The new General Data Protection Regulation has gone into effect. If your company does any business in Europe, chances are you’ve already jumped through all the hoops of GDPR compliance.
There are many predictions about what GDPR will mean for businesses and consumers around the world. Some predict it will create a better internet because, as New York magazine points out, “websites and apps now need to make it very clear that they want to harvest your data and why — e.g., ‘so we can target ads more efficiently’ or ‘to sell it to third parties’ — and they need to make it easy for users to say no.”
Here’s what it will most likely mean for your business.
There will be an increased awareness about consumer data. At its core, GDPR is about cybersecurity and protecting the privacy of Europeans. With the recent breach of privacy by Facebook and Cambridge Analytica, there has been a general movement toward protection and ownership of personal data.
GDPR was developed to ensure that an individual’s personal data rights are not violated. Customers will now be able to clearly understand how businesses are maintaining and operating with regard to their data, and have the right to request their data (“data access and portability”) and delete their data (“right to be forgotten”) as needed.
There will also be a need to improve cybersecurity. In The State of GDPR Readiness report, Forrester analyst Enza Iannopollo wrote that “GDPR compliance is not a one-off approach; companies must embed it in the way the business uses personal data daily.”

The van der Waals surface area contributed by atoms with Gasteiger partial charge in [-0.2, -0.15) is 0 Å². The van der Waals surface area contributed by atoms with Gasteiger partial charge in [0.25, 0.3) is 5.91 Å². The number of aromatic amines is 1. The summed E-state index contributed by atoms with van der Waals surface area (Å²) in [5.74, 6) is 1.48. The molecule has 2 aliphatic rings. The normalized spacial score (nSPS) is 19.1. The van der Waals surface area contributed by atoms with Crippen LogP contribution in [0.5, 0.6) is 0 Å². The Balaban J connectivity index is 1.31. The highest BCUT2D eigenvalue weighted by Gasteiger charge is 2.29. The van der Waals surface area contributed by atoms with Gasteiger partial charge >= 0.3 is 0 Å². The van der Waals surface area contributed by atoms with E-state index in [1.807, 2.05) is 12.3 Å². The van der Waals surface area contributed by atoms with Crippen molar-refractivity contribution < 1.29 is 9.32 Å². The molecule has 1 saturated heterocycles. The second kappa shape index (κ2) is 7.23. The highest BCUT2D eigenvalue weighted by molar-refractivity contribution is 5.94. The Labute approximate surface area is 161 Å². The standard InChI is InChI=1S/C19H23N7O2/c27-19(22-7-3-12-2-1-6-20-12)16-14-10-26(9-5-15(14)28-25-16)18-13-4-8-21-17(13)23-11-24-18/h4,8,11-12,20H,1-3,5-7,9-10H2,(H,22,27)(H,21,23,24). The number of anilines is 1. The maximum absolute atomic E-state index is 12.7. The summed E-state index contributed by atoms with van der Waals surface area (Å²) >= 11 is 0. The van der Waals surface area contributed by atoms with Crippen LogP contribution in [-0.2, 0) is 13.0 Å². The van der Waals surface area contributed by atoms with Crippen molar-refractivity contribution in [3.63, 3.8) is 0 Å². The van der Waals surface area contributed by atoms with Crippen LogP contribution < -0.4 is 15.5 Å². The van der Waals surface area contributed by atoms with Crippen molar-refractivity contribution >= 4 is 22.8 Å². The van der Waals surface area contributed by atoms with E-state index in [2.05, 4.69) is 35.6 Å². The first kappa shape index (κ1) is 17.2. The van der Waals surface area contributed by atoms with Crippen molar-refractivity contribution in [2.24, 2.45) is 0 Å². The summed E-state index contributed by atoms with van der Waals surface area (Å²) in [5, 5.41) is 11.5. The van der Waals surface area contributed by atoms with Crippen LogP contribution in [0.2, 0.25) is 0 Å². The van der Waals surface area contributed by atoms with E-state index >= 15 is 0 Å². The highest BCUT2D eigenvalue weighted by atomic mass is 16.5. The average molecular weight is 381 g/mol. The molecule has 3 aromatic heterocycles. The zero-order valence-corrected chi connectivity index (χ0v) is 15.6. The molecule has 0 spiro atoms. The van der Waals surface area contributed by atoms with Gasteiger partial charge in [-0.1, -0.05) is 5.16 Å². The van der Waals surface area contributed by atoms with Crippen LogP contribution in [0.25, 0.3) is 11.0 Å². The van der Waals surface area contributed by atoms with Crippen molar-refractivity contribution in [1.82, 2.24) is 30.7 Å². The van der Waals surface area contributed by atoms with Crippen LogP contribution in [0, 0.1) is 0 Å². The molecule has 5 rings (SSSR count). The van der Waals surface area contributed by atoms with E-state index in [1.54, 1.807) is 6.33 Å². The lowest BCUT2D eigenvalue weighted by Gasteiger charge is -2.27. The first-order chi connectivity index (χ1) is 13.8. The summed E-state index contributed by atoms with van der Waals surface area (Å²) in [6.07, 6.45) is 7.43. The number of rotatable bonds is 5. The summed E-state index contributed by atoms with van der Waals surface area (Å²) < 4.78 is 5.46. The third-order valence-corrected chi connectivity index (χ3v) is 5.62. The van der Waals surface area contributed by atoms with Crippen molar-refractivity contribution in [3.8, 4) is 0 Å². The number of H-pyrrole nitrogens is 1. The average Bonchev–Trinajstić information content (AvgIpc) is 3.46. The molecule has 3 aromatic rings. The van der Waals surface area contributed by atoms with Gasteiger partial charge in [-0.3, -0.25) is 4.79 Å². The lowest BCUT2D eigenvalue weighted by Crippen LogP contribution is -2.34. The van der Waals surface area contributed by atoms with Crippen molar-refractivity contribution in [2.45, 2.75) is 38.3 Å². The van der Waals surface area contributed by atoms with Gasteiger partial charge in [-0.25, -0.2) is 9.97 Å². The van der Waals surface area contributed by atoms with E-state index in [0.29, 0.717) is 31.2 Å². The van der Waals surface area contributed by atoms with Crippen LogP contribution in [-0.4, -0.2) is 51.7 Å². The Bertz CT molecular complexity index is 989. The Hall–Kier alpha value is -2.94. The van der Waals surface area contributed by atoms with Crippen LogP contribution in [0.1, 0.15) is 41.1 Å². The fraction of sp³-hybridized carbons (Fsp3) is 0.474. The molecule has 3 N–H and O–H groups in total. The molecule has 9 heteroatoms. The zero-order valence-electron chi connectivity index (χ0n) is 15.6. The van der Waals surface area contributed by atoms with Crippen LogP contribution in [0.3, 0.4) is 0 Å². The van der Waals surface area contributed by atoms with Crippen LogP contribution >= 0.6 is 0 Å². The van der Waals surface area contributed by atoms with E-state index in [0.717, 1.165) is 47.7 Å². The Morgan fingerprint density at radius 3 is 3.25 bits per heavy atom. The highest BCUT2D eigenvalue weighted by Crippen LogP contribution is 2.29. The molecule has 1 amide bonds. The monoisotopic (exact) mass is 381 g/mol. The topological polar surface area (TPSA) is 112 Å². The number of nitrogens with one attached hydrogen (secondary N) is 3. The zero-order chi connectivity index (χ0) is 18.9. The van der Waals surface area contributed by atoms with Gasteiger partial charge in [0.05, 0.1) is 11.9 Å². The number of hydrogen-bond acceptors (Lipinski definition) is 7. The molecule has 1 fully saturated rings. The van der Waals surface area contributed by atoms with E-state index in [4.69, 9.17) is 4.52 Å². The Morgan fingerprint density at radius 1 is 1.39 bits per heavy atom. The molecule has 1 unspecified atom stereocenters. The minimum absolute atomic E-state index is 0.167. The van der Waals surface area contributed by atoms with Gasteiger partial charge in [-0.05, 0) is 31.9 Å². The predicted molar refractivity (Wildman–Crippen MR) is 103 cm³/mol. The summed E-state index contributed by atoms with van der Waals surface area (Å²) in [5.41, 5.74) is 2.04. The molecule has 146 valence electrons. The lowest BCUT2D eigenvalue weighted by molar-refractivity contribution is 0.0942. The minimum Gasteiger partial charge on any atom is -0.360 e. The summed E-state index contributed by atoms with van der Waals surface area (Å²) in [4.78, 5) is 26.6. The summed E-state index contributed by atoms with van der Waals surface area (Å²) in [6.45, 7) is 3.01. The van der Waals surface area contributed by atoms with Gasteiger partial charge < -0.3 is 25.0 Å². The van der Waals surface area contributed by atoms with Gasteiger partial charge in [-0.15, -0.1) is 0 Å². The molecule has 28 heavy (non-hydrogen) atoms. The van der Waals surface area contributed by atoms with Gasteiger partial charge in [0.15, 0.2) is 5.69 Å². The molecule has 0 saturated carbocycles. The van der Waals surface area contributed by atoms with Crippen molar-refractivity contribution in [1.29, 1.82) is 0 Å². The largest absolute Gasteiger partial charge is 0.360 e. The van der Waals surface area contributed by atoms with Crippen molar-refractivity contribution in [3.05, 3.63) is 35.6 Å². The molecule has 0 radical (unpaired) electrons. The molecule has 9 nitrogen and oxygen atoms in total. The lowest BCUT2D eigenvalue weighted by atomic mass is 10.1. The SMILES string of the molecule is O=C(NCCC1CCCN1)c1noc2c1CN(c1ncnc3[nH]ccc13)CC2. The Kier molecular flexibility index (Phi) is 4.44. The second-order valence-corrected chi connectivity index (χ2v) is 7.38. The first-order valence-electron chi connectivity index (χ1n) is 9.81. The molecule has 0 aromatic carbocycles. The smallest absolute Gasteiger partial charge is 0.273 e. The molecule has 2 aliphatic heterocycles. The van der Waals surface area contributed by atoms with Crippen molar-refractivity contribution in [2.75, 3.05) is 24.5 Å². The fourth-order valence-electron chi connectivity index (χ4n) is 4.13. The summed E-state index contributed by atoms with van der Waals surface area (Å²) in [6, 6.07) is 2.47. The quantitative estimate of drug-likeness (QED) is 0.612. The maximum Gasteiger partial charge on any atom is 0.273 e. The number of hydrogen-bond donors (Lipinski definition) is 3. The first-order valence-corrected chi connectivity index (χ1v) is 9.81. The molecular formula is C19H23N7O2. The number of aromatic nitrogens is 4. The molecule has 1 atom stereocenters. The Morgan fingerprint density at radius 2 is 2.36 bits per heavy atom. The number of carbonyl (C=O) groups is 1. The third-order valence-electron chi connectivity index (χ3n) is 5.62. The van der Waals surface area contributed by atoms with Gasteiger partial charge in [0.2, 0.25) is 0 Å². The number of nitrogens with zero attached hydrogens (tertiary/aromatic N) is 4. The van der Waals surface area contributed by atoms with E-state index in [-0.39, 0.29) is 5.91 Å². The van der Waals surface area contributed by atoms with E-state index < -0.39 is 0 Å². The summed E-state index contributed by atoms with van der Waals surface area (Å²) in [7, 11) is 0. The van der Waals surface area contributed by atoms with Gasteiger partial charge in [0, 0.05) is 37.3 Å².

She recommends an organization’s approach “must shift from one that is based on meeting compliance by focusing on satisfying individual requirements to one that is about building, executing and documenting a comprehensive compliance strategy, where risks are identified and mitigated consistently and effectively.”
Protecting customer data should have always been a priority for companies. With GDPR, they now have a framework for teams across the organization to adopt and protect their customer data. From now on, compliance will be intertwined with security, providing a platform to build a more comprehensive data security program and thereby improving data security practices across the organization.